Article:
What's the electricity bill for your air conditioner this summer?

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During these hot summers in the southern US, many people regard Willis Carrier (the man who invented modern air conditioning) as a saint. But along with the comfortable indoor temperatures comes the high electricity bill at the end of the month. And how much does the electricity cost? That's a difficult question - it depends on where you live. Let's analyze those differences using a map!

Recently Cristina Miguelez from HowMuch.net contacted me and said "... we've created two heat maps showing residential and commercial electricity prices. We would appreciate it if you could take a look and consider using our visual for one of your stories." How could I resist such an invitation, eh?!? Here's their map:

As usual, I have a few suggestions for improvements ...

When creating a choropleth map, I suggest never using transparent colors on top of a relief map (unless it's really important to see where the mountains/etc are located). The shading of the mountains blends with the transparent color used to represent the data, and the transparent colors look darker in those locations, which can mislead the user. For example, Alabama and South Carolina have a darker shade of yellow than their neighboring states, but it's difficult to tell because the mountains make the other states look darker too:

Also, there's a lot of repetition in the legend. Let me repeat that - there's a lot of repetition in the legend, there's a lot of repetition in the legend. This makes the legend more difficult and time-consuming to read than it should be.

So I downloaded the Energy Information Administration data, imported it into SAS, and started working on a new/improved version of the map. Basically, I simplified it. Rather than transparent colors on a relief map, I used solid colors on a blank map. The legend only shows the ranges of values for each color, and the 'Cents per kWh' is only shown once in the legend label. I emphasized the word 'Residential' in the title, so you can quickly tell that's what this map is about (there is a second map for the Commercial rates).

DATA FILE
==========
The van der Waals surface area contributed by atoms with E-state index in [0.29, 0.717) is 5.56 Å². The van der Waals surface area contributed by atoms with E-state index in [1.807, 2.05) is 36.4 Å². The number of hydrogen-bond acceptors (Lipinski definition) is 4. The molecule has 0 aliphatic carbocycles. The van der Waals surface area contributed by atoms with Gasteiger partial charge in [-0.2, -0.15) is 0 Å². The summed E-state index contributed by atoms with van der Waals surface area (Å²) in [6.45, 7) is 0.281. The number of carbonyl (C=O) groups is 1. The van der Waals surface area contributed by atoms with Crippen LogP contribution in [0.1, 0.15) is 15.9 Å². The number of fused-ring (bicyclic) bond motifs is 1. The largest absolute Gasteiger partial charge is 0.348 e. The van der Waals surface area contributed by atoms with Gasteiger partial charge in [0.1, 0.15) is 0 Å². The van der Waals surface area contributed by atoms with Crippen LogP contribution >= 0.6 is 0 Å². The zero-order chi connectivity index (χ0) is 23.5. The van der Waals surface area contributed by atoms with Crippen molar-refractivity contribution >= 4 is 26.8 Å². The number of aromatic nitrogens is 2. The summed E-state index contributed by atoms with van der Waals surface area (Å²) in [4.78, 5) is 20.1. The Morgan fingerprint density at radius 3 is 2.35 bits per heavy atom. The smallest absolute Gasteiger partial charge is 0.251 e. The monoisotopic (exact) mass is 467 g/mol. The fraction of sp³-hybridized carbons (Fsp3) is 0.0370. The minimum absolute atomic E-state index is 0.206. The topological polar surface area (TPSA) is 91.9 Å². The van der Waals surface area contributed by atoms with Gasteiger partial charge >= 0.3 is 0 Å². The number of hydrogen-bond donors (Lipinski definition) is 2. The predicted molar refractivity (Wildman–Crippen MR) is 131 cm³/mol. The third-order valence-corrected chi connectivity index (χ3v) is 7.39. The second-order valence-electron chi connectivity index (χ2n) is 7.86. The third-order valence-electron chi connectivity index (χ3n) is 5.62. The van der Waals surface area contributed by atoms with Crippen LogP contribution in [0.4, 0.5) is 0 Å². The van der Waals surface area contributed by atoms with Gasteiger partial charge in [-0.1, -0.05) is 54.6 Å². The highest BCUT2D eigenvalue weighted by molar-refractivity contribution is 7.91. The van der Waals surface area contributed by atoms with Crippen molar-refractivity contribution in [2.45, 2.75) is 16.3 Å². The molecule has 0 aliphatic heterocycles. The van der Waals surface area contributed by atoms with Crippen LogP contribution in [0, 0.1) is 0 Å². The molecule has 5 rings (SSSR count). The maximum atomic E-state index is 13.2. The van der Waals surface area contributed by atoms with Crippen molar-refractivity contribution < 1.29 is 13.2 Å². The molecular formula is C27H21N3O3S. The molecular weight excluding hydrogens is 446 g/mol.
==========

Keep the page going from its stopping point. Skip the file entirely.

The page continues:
You might notice that I left out the labels on the map. In their place, I added HTML mouse-over text. Click the map above to see the interactive version with the mouse-overs. I think this reduces clutter on the map, and makes it easier to view. Here's a screen-capture of what the mouse-over text looks like:

The HowMuch article has a second map (of Commercial rates), and mentions some comparisons between the Residential and Commercial rates. But the maps do not really lend themselves to such a comparison. Seems like a scatter plot would make that comparison much easier, so I created a scatter plot (and added color ranges to correspond to the colors in the map). The diagonal line shows where Residential and Commercial rates are equal - the farther a state is from that line, the more difference in the rates.

And, I followed the map and plot with a table of the data. That way, if you want to find the values for a certain state, that's easy to do. Here's a screen-capture of a portion of the table (click the screen-capture to see the full table):

Is the electricity in your state cheap, or expensive? And my international readers - how do US electricity prices compare to the prices in your country? Who has some cool tips & tricks for reducing your electricity consumption (and thereby reducing your monthly bill)? Feel free to discuss in the comments section!

 

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About Author

Robert Allison

The Graph Guy!

Robert has worked at SAS for over 25 years, and is perhaps the foremost expert in creating custom graphs using SAS/GRAPH. His educational background is in Computer Science, and he holds a BS, MS, and PhD from NC State University. He is the author of several conference papers, has won a few graphic competitions, and has written a book (SAS/GRAPH: Beyond the Basics).

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2 Comments

  1. Jaime D'Agord on

    Great read and nice map redo Robert!! You made it much easier on the eyes.

    I am from the Bahamas where the average cent per kWh is 22.0. Which is double what we pay here in NC.

    • Robert Allison

      Thanks! - That means a lot coming from a visualization expert like you!

      And somehow, sometimes, I think it might be worth paying double for electricity, to be using it in the Bahamas! ;)

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